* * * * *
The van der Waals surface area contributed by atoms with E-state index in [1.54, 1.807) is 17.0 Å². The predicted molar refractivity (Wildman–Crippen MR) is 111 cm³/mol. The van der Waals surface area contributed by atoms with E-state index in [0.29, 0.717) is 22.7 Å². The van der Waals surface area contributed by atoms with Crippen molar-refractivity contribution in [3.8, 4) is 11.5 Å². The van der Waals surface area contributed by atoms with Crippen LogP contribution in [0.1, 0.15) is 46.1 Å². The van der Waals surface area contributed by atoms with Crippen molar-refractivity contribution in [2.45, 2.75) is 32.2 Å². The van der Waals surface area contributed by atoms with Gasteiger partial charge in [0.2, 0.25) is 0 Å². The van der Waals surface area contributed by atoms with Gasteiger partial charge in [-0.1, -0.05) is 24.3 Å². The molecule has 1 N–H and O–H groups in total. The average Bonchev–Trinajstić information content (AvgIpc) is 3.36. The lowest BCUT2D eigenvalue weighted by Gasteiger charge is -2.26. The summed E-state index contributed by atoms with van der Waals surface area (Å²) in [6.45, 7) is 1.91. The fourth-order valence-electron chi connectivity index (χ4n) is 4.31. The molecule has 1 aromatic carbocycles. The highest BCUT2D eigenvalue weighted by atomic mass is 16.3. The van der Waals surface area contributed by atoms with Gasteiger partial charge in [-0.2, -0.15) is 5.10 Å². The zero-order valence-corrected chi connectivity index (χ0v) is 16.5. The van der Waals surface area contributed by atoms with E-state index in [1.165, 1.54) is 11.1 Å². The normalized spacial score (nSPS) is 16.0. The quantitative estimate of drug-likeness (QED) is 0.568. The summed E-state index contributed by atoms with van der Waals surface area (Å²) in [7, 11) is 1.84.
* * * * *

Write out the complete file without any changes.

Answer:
The van der Waals surface area contributed by atoms with E-state index in [1.54, 1.807) is 17.0 Å². The predicted molar refractivity (Wildman–Crippen MR) is 111 cm³/mol. The van der Waals surface area contributed by atoms with E-state index in [0.29, 0.717) is 22.7 Å². The van der Waals surface area contributed by atoms with Crippen molar-refractivity contribution in [3.8, 4) is 11.5 Å². The van der Waals surface area contributed by atoms with Crippen LogP contribution in [0.1, 0.15) is 46.1 Å². The van der Waals surface area contributed by atoms with Crippen molar-refractivity contribution in [2.45, 2.75) is 32.2 Å². The van der Waals surface area contributed by atoms with Gasteiger partial charge in [0.2, 0.25) is 0 Å². The van der Waals surface area contributed by atoms with Gasteiger partial charge in [-0.1, -0.05) is 24.3 Å². The molecule has 1 N–H and O–H groups in total. The average Bonchev–Trinajstić information content (AvgIpc) is 3.36. The lowest BCUT2D eigenvalue weighted by Gasteiger charge is -2.26. The summed E-state index contributed by atoms with van der Waals surface area (Å²) in [6.45, 7) is 1.91. The fourth-order valence-electron chi connectivity index (χ4n) is 4.31. The molecule has 1 aromatic carbocycles. The highest BCUT2D eigenvalue weighted by atomic mass is 16.3. The van der Waals surface area contributed by atoms with Gasteiger partial charge in [-0.2, -0.15) is 5.10 Å². The zero-order valence-corrected chi connectivity index (χ0v) is 16.5. The van der Waals surface area contributed by atoms with E-state index in [1.165, 1.54) is 11.1 Å². The normalized spacial score (nSPS) is 16.0. The quantitative estimate of drug-likeness (QED) is 0.568. The summed E-state index contributed by atoms with van der Waals surface area (Å²) in [7, 11) is 1.84.